The new government in Buenos Aires has invited the UK to resume talks aimed at settling the Falklands sovereignty dispute "fairly and definitively." The UK has controlled the islands, claimed by Argentina, since 1833.
Argentina is firmly committed to "peacefully settling its differences" and to "international law and multilateralism," the nation's Foreign Ministry said in a statement on Sunday.
The statement confirmed that the new Argentinean government would continue to press its territorial claim on the Falkland Islands, with the conflict remaining the key stumbling block between Buenos Aires and London.
The administration "invites the United Kingdom to resume, as soon as possible, the negotiations aimed at settling the sovereignty dispute over the Malvinas [Falklands] islands, South Georgia, South Sandwich islands and surrounding territorial seas fairly and definitively," the ministry said.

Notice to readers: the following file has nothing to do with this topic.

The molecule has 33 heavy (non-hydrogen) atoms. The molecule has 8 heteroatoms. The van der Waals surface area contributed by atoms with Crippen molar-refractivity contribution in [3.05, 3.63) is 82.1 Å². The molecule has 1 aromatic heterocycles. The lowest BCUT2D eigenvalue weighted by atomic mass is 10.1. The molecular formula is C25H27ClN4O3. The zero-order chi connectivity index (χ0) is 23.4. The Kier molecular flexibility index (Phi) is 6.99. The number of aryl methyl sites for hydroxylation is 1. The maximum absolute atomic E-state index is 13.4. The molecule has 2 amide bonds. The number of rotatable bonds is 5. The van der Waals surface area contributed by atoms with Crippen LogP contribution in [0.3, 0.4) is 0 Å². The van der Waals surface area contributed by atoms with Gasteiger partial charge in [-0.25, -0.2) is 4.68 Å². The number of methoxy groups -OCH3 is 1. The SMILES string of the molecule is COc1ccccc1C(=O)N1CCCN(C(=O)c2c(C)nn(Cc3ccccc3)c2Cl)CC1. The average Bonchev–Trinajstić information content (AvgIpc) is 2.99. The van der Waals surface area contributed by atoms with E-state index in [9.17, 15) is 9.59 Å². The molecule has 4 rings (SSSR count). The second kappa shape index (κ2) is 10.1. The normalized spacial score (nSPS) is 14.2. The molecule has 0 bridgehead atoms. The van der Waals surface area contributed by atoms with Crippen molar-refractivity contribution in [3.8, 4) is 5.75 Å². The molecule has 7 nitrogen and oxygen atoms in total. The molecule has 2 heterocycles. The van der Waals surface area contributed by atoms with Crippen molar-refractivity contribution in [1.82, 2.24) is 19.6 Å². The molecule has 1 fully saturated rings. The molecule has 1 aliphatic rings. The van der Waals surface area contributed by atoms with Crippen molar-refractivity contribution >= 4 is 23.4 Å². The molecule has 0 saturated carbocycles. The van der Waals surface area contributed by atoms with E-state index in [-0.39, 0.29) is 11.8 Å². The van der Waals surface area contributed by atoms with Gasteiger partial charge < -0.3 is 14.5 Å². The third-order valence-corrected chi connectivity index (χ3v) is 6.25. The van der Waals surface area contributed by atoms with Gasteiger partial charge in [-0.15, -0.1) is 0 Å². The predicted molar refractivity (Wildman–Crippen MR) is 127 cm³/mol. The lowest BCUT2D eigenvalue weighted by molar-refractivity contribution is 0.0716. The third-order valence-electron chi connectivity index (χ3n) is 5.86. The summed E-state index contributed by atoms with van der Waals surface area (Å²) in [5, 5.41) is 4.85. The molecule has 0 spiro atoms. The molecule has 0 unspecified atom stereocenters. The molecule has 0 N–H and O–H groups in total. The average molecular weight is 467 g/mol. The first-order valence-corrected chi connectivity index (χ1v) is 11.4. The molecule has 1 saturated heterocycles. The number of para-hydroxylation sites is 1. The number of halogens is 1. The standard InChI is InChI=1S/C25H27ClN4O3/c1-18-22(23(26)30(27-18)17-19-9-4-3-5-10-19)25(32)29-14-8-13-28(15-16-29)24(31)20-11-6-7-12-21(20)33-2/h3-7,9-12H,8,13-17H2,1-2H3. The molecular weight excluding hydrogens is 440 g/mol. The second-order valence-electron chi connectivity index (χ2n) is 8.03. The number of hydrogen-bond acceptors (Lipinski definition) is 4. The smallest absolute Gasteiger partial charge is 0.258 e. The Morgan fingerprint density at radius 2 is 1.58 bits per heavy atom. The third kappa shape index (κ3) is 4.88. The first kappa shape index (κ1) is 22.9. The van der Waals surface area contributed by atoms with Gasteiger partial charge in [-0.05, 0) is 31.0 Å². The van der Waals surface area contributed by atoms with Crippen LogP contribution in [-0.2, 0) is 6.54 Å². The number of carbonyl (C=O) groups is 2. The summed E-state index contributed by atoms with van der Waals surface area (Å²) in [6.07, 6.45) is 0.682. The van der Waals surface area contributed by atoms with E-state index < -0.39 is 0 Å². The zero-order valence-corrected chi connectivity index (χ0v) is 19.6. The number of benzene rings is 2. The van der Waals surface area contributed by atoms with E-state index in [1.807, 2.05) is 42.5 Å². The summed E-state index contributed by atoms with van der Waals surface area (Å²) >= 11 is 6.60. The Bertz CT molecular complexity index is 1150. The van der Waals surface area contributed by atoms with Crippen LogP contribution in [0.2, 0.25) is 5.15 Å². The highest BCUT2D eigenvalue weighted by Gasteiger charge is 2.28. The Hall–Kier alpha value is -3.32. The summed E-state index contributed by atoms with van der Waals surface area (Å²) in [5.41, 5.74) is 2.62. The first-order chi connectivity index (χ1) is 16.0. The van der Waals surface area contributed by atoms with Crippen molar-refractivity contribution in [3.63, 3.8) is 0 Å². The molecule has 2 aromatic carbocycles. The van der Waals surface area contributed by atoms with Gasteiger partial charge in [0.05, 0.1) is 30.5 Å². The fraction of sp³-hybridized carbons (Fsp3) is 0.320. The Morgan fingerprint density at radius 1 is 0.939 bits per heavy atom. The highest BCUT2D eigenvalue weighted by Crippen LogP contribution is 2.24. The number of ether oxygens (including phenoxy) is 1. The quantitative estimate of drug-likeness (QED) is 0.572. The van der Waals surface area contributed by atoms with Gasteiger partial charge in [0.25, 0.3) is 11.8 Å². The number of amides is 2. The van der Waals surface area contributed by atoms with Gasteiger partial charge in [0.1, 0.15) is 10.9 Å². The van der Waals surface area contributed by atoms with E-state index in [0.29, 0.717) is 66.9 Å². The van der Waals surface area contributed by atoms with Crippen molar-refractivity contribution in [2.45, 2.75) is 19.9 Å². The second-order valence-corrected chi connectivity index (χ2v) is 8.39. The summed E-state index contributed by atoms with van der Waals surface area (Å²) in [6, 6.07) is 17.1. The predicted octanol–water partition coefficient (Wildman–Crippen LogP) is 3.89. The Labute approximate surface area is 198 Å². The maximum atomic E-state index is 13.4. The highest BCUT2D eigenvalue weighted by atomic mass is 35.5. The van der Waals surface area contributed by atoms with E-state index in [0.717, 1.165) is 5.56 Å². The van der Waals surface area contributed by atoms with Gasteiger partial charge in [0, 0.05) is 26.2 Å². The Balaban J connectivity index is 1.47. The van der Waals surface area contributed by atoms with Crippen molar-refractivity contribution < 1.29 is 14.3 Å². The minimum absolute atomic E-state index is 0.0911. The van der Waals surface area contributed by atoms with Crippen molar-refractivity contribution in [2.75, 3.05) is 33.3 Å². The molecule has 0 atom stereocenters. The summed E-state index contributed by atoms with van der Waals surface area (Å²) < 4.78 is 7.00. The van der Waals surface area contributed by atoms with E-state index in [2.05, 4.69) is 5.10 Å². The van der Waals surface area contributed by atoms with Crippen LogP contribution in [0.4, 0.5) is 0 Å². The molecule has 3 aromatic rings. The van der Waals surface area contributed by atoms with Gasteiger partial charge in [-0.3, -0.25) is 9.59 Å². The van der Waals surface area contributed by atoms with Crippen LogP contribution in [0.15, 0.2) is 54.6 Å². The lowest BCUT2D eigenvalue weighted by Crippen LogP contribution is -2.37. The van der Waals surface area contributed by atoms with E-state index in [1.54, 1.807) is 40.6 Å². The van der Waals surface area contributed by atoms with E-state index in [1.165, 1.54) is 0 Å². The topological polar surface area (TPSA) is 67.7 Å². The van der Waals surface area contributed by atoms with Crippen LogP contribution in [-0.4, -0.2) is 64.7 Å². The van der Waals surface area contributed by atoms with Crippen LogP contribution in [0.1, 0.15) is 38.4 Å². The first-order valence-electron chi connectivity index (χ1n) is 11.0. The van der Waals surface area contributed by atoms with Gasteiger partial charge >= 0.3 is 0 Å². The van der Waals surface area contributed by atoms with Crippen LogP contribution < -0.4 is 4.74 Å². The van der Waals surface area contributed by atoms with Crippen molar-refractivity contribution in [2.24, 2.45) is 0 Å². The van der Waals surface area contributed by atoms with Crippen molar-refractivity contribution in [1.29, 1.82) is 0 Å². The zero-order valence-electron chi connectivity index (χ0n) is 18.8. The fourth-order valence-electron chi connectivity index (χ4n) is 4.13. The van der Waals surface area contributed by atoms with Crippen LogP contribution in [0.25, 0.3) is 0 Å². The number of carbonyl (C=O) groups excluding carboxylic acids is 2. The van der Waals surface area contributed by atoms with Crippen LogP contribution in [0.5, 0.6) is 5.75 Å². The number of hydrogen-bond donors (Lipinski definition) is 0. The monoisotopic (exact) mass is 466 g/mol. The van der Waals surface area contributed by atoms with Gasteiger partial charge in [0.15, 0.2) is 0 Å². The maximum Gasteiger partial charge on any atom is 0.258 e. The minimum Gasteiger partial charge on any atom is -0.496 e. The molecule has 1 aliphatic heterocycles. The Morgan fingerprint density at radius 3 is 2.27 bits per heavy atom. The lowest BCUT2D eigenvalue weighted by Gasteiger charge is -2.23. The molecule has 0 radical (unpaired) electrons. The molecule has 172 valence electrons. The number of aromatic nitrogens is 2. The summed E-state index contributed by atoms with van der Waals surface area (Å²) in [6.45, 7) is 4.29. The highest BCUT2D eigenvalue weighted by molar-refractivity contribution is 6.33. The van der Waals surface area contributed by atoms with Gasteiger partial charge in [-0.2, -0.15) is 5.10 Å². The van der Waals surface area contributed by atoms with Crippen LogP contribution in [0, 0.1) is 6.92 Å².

Residents support staying with UK
The United Kingdom has ruled the Falklands since 1833, even though the islands are located only 300 miles (480 kilometers) off Argentina's coast. Argentina claims that it inherited the remote archipelago when it gained independence from Spain in 1816.
In 1982, the Argentinean military junta deployed troops to take over the islands by force, sparking a two-month war between Argentina and the UK. The conflict ended with a British victory and the death of 649 Argentinean soldiers and 255 British troops.
Almost 99 percent of the Falklands' population voted to stay part of the UK in a 2013 referendum.
Last spring, secret documents published by former NSA contractor Edward Snowden revealed that the UK spied on Argentinean leaders between 2006 and 2011. British security services also used the Internet to spread pro-British propaganda, in order to prevent Buenos Aires from seizing the islands.
The UK boosted its military presence on the archipelago in 2015.
dj/cmk (AFP, dpa)